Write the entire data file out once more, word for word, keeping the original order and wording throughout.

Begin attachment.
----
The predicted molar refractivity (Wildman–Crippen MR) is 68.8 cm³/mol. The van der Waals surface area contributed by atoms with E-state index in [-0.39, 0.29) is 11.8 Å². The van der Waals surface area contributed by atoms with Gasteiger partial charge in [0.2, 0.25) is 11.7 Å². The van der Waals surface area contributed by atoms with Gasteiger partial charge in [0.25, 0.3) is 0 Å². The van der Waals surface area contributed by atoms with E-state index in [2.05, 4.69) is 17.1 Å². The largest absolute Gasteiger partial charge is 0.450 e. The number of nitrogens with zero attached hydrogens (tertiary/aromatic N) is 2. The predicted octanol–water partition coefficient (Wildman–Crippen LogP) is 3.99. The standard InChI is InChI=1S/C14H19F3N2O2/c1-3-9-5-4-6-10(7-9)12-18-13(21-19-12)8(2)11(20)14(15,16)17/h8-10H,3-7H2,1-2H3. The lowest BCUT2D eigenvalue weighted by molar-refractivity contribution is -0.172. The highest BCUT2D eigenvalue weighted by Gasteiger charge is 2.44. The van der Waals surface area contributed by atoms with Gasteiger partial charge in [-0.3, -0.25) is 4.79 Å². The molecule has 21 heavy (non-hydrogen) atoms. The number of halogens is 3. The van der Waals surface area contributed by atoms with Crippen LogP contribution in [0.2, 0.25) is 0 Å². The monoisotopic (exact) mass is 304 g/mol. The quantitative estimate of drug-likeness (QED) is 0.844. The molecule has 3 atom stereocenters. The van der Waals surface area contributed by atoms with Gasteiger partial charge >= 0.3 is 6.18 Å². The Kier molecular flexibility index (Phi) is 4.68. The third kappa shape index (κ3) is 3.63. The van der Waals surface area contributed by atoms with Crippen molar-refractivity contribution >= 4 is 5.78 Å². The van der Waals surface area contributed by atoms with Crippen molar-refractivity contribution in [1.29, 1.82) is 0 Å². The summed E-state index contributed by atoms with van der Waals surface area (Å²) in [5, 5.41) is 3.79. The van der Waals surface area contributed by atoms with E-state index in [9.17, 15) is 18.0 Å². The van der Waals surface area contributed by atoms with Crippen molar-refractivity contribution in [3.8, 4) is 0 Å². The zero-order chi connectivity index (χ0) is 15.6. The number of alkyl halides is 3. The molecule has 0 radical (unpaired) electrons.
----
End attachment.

The predicted molar refractivity (Wildman–Crippen MR) is 68.8 cm³/mol. The van der Waals surface area contributed by atoms with E-state index in [-0.39, 0.29) is 11.8 Å². The van der Waals surface area contributed by atoms with Gasteiger partial charge in [0.2, 0.25) is 11.7 Å². The van der Waals surface area contributed by atoms with Gasteiger partial charge in [0.25, 0.3) is 0 Å². The van der Waals surface area contributed by atoms with E-state index in [2.05, 4.69) is 17.1 Å². The largest absolute Gasteiger partial charge is 0.450 e. The number of nitrogens with zero attached hydrogens (tertiary/aromatic N) is 2. The predicted octanol–water partition coefficient (Wildman–Crippen LogP) is 3.99. The standard InChI is InChI=1S/C14H19F3N2O2/c1-3-9-5-4-6-10(7-9)12-18-13(21-19-12)8(2)11(20)14(15,16)17/h8-10H,3-7H2,1-2H3. The lowest BCUT2D eigenvalue weighted by molar-refractivity contribution is -0.172. The highest BCUT2D eigenvalue weighted by Gasteiger charge is 2.44. The van der Waals surface area contributed by atoms with Gasteiger partial charge in [-0.3, -0.25) is 4.79 Å². The molecule has 21 heavy (non-hydrogen) atoms. The number of halogens is 3. The van der Waals surface area contributed by atoms with Crippen LogP contribution in [0.2, 0.25) is 0 Å². The monoisotopic (exact) mass is 304 g/mol. The quantitative estimate of drug-likeness (QED) is 0.844. The molecule has 3 atom stereocenters. The van der Waals surface area contributed by atoms with Gasteiger partial charge >= 0.3 is 6.18 Å². The Kier molecular flexibility index (Phi) is 4.68. The third kappa shape index (κ3) is 3.63. The van der Waals surface area contributed by atoms with Crippen molar-refractivity contribution >= 4 is 5.78 Å². The van der Waals surface area contributed by atoms with Crippen molar-refractivity contribution in [1.29, 1.82) is 0 Å². The summed E-state index contributed by atoms with van der Waals surface area (Å²) in [5, 5.41) is 3.79. The van der Waals surface area contributed by atoms with E-state index in [9.17, 15) is 18.0 Å². The van der Waals surface area contributed by atoms with Crippen molar-refractivity contribution in [3.8, 4) is 0 Å². The zero-order chi connectivity index (χ0) is 15.6. The number of alkyl halides is 3. The molecule has 0 radical (unpaired) electrons.